What is key in both definitions is that it is an awareness that we actively have to focus on and achieve ‘on purpose‘. It is not random. It is a ‘therapeutic technique’. That the focus should be on the present moment (and not flitting between past events and future plans), in ‘our bodily sensations, thoughts and feelings….non-judgementally and accepting. Kabat-Zinn elaborates further that it promotes ‘self-understanding and wisdom’ which can be seen as a benefit in itself besides stress reduction.

Perhaps the definitions sound complicating but it is very simple. It is just observing as a detached witness what is happening around you.

My own introduction to mindfulness as a technique came about when I was asked to eat a piece of chocolate as slowly as possible, being aware of all the sensations, how it looked and felt first in my hands, how it tasted at various stages, how it smelt, what other sensations. It was the most difficult thing for me to do as usually I would gobble a piece in seconds. But it was also an unbelievable experience because chocolate never tasted as good. Mindful Eating is one form of mindfulness.

What I find easiest though is Mindful Breathing, just observing your in-breath and out-breath and letting your thoughts go without judging them. I find it relaxes me instantly.

The key to awareness is to formally integrate moments of mindfulness in your day. There is a study in which a group of people who did their everyday washing-up mindfully, really paying attention and engaging all their senses, felt much more positive.

I also believe that being mindful of one’s blessings, being part of one’s gratitude practice, is also very calming and gratifying. (Gratitude is also one of the nine core attitudes according to Kabat-Zinn needed to cultivate mindfulness). Even in dire straits, “You can’t stop the waves, but you can learn to surf”. Kabat-Zinn (click to watch his short video on attitudes)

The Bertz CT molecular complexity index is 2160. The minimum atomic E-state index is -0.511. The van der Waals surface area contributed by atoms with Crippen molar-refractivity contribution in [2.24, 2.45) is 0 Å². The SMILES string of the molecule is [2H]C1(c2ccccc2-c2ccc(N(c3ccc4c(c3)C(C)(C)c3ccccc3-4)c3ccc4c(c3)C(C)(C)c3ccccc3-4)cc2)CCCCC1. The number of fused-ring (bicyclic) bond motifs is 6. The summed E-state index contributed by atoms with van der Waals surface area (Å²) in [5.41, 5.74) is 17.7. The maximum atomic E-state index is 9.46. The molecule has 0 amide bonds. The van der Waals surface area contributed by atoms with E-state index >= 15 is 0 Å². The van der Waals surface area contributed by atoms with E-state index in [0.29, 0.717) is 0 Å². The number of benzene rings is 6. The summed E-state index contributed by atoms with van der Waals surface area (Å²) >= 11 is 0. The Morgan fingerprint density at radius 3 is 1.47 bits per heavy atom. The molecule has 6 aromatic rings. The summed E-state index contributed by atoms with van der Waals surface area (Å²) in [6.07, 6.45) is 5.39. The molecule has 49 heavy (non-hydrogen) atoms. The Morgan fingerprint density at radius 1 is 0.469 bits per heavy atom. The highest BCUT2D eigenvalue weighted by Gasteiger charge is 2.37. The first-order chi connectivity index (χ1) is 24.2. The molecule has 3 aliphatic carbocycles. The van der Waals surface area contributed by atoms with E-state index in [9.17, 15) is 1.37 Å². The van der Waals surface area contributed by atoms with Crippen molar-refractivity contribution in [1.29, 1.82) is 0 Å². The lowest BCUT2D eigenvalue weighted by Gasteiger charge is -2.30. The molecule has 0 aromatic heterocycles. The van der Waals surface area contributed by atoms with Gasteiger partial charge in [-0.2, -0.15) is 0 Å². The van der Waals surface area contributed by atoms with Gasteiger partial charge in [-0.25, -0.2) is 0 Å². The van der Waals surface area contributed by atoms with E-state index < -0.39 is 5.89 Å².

To finish off on a sombre note, one crucial aspect of life to be mindful of is our mortality. In the words of Sadhguru:

“Life is a brief happening. We live thinking we are immortal. But if you remember your mortality everyday and wake up feeling grateful for another day, you will be more spiritual”.

I think this applies to all adults, even the young. Maybe especially the young because in our youth we keep so many things on hold that we might want to do for a later date but in the end sometimes it is too late. Thinking of our mortality everyday then is perhaps the secret to living in the moment and really appreciating life.

It’s not the end of the world

I grew up (maybe like many of you), dreaming and drooling to songs with words to the effect:

“You’re my world, You’re every breath I take.”

or “Why does the sun go on shining?…. Don’t they know it’s the end of the world ‘cos you don’t love me any more.”

I think this perspective of love is not only conveyed across cultures so that you would get the same melodramatic lyrics in various languages and to some extent, it still is prevalent in the latest songs, as well as in movies and books. It is no wonder then that some youngsters might take on this screwed up idea of love in which one is totally immersed into the other to the point of losing one’s own identity and becoming completely dependent on the other for one’s happiness, even though I believe to some extent, that this generation is more mature and wiser than the last one at a similar age. I ,for one, was a sucker for these songs and this was my view of love for many years…till I became wiser.

Indeed, I remember an incident when I was waiting in my car to pick up the kids and was listening to these so-called ‘romantic’ songs when a friend got in to sit beside me. She actually remarked: “No wonder you feel depressed when you listen to such sentimentality. Change it to something lively.” Since then I make sure that I put on some upbeat music when I am down.

One of the reasons why people get disheartened is this very reliance for their happiness on situations and on others, be it a partner, friends or even children. Co-dependency has been romanticised to the point that one believes that cannot live without the other. With children, some parents seem unwilling to cut the umbilical cord even when the children have grown-up and flown the nest and continue to rely on them for their joy.

Every soul is on his own journey and one can only stand by the other to a certain point. It is up to each individual to first love and accept himself. It’s only after you find yourself that you can expect to find your soulmate. Only then can you actually love someone else in the true sense of the word. If you are ready to do the work you simply grow and evolve together with someone and become whole, like fitting pieces of a puzzle together. In point of fact, you do not need someone to complete you. You are innately whole. There is nothing to fix. That truth for me was a game changer. So too the truth that I could cultivate my own happiness as our Joy is in our own hands, and we do not leave it to others to fulfill our needs.